Although many see hikikomori as a relatively harmless individual, seeing them as dreamers who choose to withdraw from a fast-paced life. Others, however, are fearful of them, due to serious incidents such as neomugicha, the online name of a hikikomori who managed to hijack a bus with knives hidden in his pocket, killing one and injuring several passengers. His actions caused copycat hopefuls to plan subsequent attacks together online.
Hikikomori is not just unique to Japan, as in recent years there have been many cases around the world, including, Korea, America and Italy. It is emerging as a problem in family centred societies where adults continue to live with their parents long after their twenties. For some it is a way of life that may never change, while for others, with the right support, can integrate back into society, improving their relationship with their families. In today’s modern society it is entirely possible to live their life without the need to ever eave their home, finding work online as a computer programmer, designer or website designer.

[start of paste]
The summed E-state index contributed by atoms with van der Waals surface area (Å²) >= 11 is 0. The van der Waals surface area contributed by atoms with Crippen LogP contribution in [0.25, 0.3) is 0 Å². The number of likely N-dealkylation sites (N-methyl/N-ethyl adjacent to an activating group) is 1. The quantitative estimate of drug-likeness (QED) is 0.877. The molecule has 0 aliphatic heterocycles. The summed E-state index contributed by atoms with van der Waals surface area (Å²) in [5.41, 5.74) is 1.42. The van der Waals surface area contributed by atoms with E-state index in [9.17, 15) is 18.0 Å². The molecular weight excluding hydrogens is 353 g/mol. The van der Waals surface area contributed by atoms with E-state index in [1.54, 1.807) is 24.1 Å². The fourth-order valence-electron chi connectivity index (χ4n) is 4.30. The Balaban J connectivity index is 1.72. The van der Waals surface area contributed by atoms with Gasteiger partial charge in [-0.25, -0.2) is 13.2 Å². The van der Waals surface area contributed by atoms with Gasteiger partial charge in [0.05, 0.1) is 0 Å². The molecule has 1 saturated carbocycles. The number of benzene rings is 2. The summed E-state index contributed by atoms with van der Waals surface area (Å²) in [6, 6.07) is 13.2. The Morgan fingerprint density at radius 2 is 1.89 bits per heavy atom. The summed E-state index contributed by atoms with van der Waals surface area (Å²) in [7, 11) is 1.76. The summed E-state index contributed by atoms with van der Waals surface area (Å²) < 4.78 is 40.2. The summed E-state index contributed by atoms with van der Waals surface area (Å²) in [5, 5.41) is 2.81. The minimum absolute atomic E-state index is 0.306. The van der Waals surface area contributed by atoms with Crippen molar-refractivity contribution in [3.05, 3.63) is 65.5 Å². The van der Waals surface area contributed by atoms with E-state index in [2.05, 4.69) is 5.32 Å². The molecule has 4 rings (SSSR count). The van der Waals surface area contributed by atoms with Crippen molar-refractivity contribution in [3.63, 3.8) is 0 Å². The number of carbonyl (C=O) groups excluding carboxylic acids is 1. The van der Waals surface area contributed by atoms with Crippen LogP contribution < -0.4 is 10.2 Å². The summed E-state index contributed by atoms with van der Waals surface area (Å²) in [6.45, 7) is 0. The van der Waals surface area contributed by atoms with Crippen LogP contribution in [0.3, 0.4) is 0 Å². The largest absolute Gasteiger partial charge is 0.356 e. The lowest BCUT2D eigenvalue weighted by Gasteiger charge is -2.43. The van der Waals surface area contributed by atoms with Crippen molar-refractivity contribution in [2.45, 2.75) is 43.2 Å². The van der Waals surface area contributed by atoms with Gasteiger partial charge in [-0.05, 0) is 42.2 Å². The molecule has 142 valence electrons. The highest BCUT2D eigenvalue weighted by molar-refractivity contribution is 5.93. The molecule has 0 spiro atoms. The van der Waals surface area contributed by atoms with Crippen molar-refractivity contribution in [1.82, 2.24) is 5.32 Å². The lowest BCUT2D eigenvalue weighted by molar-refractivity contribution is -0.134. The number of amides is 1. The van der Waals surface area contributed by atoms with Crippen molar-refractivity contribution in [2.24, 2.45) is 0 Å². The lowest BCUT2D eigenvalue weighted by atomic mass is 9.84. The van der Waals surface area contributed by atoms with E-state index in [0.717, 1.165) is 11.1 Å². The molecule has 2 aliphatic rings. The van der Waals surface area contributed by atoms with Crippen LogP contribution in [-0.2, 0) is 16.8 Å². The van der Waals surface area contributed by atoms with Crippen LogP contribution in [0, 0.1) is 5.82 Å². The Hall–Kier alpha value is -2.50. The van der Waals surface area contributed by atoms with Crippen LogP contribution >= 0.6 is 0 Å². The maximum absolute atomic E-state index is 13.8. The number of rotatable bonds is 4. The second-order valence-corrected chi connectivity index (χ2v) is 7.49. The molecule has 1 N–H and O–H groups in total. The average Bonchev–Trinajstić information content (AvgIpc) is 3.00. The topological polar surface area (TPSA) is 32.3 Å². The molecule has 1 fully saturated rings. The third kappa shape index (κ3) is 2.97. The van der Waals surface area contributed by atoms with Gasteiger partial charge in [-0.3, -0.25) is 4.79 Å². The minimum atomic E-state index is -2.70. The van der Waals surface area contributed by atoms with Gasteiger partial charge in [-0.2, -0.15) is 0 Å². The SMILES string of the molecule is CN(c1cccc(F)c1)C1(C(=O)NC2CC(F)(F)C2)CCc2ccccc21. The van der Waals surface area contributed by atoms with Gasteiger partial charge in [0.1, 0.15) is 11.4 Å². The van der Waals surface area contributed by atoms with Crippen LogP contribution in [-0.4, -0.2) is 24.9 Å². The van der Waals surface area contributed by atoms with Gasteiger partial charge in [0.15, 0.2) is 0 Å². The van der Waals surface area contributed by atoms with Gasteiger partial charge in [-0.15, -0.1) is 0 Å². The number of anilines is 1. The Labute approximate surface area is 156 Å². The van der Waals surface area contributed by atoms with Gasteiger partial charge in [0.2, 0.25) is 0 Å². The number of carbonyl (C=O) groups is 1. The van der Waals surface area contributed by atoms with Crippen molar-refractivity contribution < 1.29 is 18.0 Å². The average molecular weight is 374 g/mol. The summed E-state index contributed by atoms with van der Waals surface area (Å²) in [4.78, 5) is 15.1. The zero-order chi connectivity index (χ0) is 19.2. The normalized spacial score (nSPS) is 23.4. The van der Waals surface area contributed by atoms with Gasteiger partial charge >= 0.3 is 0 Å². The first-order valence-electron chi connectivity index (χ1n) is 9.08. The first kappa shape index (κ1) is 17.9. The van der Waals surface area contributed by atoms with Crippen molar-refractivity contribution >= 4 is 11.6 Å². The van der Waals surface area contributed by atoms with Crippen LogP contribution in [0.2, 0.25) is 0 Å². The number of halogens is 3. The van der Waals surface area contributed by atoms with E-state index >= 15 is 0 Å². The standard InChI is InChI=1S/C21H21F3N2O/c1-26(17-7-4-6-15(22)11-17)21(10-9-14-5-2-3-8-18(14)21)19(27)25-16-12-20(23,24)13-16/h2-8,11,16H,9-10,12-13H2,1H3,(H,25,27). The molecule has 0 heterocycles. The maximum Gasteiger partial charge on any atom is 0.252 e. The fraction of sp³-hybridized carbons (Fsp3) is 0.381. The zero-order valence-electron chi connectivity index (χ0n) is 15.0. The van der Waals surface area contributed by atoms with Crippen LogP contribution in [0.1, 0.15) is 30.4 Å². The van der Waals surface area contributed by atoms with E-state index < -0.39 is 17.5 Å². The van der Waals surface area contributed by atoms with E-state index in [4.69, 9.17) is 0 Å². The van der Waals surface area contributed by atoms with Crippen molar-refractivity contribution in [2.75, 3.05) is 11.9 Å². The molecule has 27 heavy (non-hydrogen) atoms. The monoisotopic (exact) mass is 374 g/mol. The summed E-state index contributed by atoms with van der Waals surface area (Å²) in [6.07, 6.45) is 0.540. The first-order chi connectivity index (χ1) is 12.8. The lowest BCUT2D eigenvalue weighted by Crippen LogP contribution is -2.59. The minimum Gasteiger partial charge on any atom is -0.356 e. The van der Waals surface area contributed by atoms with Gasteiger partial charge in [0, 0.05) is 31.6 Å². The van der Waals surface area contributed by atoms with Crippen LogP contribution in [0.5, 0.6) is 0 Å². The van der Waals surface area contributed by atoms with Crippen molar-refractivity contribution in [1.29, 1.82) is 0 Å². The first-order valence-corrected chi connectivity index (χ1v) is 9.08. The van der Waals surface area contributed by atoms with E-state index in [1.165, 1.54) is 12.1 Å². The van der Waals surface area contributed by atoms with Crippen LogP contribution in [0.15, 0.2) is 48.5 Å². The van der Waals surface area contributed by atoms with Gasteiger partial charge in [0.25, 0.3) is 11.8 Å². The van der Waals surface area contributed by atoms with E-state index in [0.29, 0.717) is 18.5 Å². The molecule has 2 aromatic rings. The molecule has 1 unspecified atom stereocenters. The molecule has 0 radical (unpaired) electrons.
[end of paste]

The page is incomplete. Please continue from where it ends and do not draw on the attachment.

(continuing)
Alex is a graduate of photography from London. He has a strong interest in visual arts and culture. Alex is half Japanese and has a great knowledge of Japan, having spent several years living there, visiting many parts of the country.